Is Alabama vs. Tennessee still a rivalry?

Alabama has dominated the series in recent years, winning six straight, most in lopsided fashion

Special to the Ledger-EnquirerOctober 24, 2013 

Alabama Texas A M Football

Associated PressAlabama quarterback AJ McCarron says every game is a rivalry game for him.


Alabama has dominated the series in recent years, winning six straight, most in lopsided fashion


Special to the Ledger-Enquirer

TUSCALOOSA, Ala. -- Like a lot of players on Alabama's roster, quarterback AJ McCarron didn't grow up following Alabama football.

Following the "faceless" opponent narrative, for McCarron, when Tennessee travels to Bryant-Denny Stadium for a 3:30 p.m. showdown on CBS, it will be "another game" on the Crimson Tide's schedule and he sees the Volunteers as "just another school" in "just another week."

So the does rivalry aspect play into it at all?

"Not for me," McCarron said. "I play on this team, so every week is a rivalry week to me because it's the next opponent on the list and they're trying to keep us from our goal, so it really doesn't matter to me."

One can't blame McCarron for down playing the rivalry side of things between the Tide (7-0, 4-0 SEC) and Volunteers (4-3, 1-2). After all, The Third Saturday in October hasn't been very competitive during McCarron's time at Alabama.

Since Nick Saban's arrival in 2007, it has been filled with lopsided victories for Alabama, except for the 12-10 game in 2009, McCarron's redshirt year. The smallest margin of victory was 20 points in 2008. Alabama officially leads the all-time series 49-38-7 (forfeit, vacated win accounted for), but recent history heavily favors the Tide.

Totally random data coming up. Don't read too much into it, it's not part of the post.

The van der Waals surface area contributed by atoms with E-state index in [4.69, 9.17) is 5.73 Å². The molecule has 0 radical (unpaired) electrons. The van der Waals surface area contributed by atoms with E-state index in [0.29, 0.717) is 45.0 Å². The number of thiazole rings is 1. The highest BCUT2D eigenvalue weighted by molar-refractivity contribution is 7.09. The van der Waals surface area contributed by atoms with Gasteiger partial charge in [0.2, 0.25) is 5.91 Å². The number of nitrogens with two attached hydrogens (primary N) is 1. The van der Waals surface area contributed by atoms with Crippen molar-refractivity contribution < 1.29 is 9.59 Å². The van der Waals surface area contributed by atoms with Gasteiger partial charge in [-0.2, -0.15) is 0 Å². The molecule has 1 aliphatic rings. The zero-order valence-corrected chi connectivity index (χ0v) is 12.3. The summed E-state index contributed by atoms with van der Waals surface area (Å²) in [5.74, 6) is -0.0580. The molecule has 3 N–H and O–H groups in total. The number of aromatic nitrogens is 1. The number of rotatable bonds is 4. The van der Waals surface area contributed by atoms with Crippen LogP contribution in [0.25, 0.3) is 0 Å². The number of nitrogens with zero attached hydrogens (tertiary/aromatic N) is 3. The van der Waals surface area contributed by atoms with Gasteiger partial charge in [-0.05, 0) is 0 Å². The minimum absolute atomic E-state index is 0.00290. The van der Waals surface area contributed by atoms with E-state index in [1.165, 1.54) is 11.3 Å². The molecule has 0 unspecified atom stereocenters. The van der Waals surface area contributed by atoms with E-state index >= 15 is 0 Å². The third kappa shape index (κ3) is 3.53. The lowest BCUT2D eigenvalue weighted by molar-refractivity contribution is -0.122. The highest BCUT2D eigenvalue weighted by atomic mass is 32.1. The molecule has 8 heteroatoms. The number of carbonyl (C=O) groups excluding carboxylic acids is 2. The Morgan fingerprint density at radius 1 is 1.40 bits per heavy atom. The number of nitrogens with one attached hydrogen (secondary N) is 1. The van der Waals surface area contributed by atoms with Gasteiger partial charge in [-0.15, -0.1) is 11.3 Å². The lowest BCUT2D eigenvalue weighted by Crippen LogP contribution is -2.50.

Which begs the question, is a rivalry still a rivalry when one team is dominating?

"This game with Tennessee is a very special rivalry for a lot of people, a lot of our folks at Alabama, especially for our team," Saban said. "It's been one of the best rivalries in college football for a long, long time."

Nationally, the rivalry doesn't generate the same buzz as it once did, particularly because Tennessee's program has been in flux for years.

All of the current players on both sides were in high school with some of the freshmen and sophomores being in middle school since the last time the Vols got a win.

"We are letting the younger guys know what type of team this is going to be," linebacker C.J. Mosley said. "It's very exciting for the older people. For the young guys, it's just a big game. We have to make sure we have our heads on, have our minds set right for this game. Not to make it bigger than what it really is."

Left tackle Cyrus Kouandjio recalled having to be schooled about the rivalry when he first arrived at Alabama.

"It was the older guys, the mature guys that have been around Alabama for a long time, they're the ones that are really into this game because of the history between Alabama and Tennessee," Kouandjio said. "A lot of people even on campus, they take this game pretty seriously. It's a really serious game."

Still, the players know what to expect and are prepared for the unpredictability this game can bring.

"I expect Tennessee to be a great team with great coaching, and they do a great job with what they do," Mosley said. "They deserve our respect they are getting. Outside of that it's going to be us against them. We are ready for it."

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